Wednesday’s insurrection at the U.S. Capitol by pro-Trump extremists shocked some Georgians, while others say it came as no surprise.

Taryn Evans, a retired law enforcement officer who served for 16 years and now lives in Canton, said she believes what President Donald Trump has said about election fraud and supports Republicans’ right to protest.

Three of her friends from Cherokee County went to the protest in Washington, D.C., Evans said. 

“I don't think there's an endgame right now," she said as she watched live video Wednesday afternoon of the crowd storming the Capitol. "I think this is the beginning of a true civil war.”

Her comments came as the mob forced its way inside the building, before much of the property was damaged.

“It scares me as a mother of five, having to be raised in the United States,” she said.

MORE: Georgia Officials, Organizations React to Insurrection At U.S. Capitol

But self-described libertarian John Ross said conservatives have gone off the rails, and the images of people climbing the walls to storm the Capitol shocked him.

“I did not see it coming in any way,” Ross said of the mob action. “I really overestimated the good sense of my fellow citizens.”

Protesters fight police outside the Capitol in Washington, D.C.

Trump supporters try to break through a police barrier, Wednesday, Jan. 6, 2021, at the Capitol in Washington, D.C.

Credit: (AP Photo/Julio Cortez)

Ross said he is having an existential crisis with respect to his political philosophy.

“I believe in individual liberty, individual freedom and equality and equity under the law,” he said. “I am horrified by what's going on in D.C. I never thought I would see this sort of thing in my lifetime.”

The violent protests that interrupted the process of certifying President-elect Joe Biden’s electoral victory erupted the same day Georgians were coming to terms with the election of two Democratic senators.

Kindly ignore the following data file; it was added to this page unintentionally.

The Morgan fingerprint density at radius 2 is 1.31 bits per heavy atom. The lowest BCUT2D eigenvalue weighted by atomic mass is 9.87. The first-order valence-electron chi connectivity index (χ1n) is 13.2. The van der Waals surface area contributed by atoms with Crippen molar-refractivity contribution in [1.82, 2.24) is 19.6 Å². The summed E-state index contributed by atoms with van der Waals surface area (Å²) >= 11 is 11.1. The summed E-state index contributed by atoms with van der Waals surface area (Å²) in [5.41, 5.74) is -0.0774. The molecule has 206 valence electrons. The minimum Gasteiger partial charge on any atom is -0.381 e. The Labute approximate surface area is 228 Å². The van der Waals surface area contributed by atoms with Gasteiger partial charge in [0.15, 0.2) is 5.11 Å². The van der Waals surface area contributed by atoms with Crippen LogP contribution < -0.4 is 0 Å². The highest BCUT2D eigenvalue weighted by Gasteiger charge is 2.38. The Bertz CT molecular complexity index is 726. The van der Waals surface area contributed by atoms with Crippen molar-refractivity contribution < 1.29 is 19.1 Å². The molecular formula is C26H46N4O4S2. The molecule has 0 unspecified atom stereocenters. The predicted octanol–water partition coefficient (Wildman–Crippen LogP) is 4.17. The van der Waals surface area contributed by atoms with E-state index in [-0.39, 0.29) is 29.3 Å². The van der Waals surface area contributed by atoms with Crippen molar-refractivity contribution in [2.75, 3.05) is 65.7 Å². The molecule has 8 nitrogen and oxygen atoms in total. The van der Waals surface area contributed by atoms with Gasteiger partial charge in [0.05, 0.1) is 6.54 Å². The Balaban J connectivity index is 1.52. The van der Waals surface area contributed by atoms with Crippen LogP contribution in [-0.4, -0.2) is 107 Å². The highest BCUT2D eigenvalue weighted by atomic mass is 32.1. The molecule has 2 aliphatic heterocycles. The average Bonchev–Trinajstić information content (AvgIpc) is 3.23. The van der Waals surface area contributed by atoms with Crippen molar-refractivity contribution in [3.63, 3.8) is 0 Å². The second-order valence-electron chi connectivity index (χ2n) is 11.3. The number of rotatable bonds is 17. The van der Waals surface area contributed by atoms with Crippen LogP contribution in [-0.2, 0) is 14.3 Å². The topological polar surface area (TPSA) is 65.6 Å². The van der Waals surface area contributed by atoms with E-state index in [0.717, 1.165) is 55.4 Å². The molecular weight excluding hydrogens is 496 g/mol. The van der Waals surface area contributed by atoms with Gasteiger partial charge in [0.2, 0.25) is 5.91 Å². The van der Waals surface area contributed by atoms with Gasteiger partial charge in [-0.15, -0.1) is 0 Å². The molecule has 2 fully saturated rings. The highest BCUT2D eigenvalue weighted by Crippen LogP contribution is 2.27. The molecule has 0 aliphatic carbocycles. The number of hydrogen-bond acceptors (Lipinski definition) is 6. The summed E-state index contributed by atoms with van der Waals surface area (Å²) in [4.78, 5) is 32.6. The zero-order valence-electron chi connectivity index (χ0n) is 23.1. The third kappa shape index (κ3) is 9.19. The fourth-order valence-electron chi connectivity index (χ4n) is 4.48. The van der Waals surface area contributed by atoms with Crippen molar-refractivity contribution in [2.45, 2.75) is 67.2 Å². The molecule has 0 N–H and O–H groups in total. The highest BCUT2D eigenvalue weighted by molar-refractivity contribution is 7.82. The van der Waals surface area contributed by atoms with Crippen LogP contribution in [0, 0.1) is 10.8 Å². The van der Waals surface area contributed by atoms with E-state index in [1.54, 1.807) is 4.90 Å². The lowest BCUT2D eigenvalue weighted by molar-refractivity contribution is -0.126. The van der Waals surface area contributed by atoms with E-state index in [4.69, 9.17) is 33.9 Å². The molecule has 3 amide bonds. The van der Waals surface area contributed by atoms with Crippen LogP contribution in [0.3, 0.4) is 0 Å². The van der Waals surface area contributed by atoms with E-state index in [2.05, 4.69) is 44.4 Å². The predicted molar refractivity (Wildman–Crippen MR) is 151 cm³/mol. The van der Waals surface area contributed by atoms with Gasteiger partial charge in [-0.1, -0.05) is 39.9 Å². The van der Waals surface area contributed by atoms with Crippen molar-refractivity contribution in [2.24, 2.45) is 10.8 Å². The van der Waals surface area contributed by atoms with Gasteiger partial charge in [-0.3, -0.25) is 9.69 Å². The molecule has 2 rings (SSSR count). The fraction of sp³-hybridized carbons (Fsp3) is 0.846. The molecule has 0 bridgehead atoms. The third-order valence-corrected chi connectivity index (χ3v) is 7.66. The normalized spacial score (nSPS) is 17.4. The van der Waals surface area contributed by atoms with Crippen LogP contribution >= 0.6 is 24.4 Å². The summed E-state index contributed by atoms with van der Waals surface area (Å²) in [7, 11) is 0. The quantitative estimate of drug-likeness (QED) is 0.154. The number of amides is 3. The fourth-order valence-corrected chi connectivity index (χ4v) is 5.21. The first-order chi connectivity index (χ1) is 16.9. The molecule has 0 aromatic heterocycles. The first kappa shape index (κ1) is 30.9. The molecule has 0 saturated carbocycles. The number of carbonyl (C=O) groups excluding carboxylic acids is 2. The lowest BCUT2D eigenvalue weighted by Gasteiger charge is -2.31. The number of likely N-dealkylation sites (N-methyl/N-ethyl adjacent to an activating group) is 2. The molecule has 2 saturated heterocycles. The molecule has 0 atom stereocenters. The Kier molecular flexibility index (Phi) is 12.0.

That the strongly Republican state flipped “blue” came as no surprise to Deputy Secretary of State Jordan Fuchs.

The Fulton County resident is a Republican and said she knows her party has been losing support as households move out of state and older residents die. She figures the ground that Republicans have been losing equates to roughly half a percentage point every two years, culminating in the most recent runoff going to the Democratic challengers.

“These two U.S. senators lost, and they lost because they did not have a clear message,” Fuchs said. “They were focused on all of the wrong things and not on their opponent. And you can't run around the state cannibalizing Republicans against each other and then expect them to come out and vote for you.”

The president’s perpetuation of disinformation catalyzed the electoral loss by Sens. David Perdue and Kelly Loeffler to Jon Ossoff and the Rev. Raphael Warnock, Fuchs said.

MORE: Trump to Georgia Election Officials: 'I Just Want To Find 11,780 Votes'

Trump even called Secretary of State Brad Raffensperger and tried to influence the election.

“We are trying to get our message out as quick as we possibly can,” Fuchs said. “But at the end of the day, the president of the United States will tweet out something that is just flat wrong. It's a flat lie, and we're having to combat that.”

By the time the four-hour insurgence ended, four people had died, including 34-year-old Kennesaw resident Rosanne Boyland, whose death was attributed to a medical emergency.

Army Secretary Ryan McCarthy said Thursday that a "7-foot non-scalable fence" is being erected around the entirety of the U.S. Capitol, and it will be in place for at least the next 30 days.